Oddly enough, this Christian growth occurred after the period of European conquest and colonialism ended. The old boys in pith helmets are long gone, but the faith that first came with them has endured and now thrives without them. It’s just like the early times of Christianity. After Constantine converted and Theodosius proclaimed Christianity the state religion toward the end of the fourth century, Christianity was carried by the Roman empire. Yet the faith spread fastest after the collapse of that empire, and soon all of Europe was Christian. We’re witnessing a comparable pace of growth for Christianity in the rest of the world.
A century ago, less than 10 percent of Africa was Christian. Today it’s nearly 50 percent. That’s an increase from 10 million people in 1900 to more than 350 million today. Uganda alone has nearly 20 million Christians and is projected to have 50 million by the middle of the century. Some African congregations have grown so big that their churches are running out of space. While Western preachers routinely implore people to come every Sunday to fill the pews, some African preachers ask their members to limit their attendance to every second or third Sunday to give others a chance to hear the message.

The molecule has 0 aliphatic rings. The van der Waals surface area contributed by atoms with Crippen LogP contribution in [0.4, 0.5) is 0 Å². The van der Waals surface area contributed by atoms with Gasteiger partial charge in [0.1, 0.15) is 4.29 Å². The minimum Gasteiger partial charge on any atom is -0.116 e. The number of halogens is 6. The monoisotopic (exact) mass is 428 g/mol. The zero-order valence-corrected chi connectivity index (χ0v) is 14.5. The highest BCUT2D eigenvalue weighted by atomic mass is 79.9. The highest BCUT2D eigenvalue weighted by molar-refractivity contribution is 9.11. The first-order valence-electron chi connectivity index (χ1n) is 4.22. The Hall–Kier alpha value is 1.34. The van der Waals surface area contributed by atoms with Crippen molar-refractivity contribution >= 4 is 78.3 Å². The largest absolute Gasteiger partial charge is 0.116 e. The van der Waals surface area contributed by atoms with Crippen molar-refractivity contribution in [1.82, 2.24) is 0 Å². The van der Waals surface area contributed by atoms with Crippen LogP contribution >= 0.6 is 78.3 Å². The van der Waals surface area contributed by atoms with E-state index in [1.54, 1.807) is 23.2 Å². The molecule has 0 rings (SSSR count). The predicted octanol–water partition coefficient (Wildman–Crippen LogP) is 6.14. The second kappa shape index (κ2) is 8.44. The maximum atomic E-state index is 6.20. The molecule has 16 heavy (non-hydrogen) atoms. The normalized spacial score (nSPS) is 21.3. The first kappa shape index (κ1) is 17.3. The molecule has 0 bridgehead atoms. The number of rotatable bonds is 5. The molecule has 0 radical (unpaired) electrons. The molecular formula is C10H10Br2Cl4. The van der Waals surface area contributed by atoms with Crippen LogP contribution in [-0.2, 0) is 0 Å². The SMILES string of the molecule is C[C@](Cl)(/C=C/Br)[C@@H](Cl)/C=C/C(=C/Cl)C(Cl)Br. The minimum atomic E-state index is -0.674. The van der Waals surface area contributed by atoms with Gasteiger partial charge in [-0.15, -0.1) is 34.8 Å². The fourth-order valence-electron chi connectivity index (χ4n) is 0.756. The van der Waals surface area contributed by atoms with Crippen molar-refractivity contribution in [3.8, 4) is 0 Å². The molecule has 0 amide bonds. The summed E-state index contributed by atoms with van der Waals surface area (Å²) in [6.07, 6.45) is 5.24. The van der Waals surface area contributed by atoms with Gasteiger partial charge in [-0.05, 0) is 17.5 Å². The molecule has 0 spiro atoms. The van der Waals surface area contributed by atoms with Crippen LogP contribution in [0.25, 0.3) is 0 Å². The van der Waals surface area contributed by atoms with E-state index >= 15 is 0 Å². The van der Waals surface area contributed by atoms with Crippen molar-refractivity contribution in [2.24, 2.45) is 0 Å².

Central and South America are witnessing the explosive growth of Pentecostalism. As David Martin shows in his study Tongues of Fire, partly this is a shift within Christianity: millions of South American Catholics have become evangelical Protestants. In Brazil, for example, there are now 50 million evangelical Protestants whereas a few decades ago there weren’t enough to count. The movement of Catholics into Protestant evangelicalism should not be considered purely lateral, however, as the conversion of lackadaisical nominal Catholics to an active, energized evangelicalism can perhaps be con- sidered a net gain for Christianity. Even within Catholicism there is an expanding charismatic movement that has grown in response to the success of the Protestant evangelicals. This charismatic Catholicism emphasizes many of the same themes as “born again” Christianity, including a personal relationship with Christ. And the Catholic numbers remain huge: Brazil had 50 million Catholics in 1950, but now it has 120 million.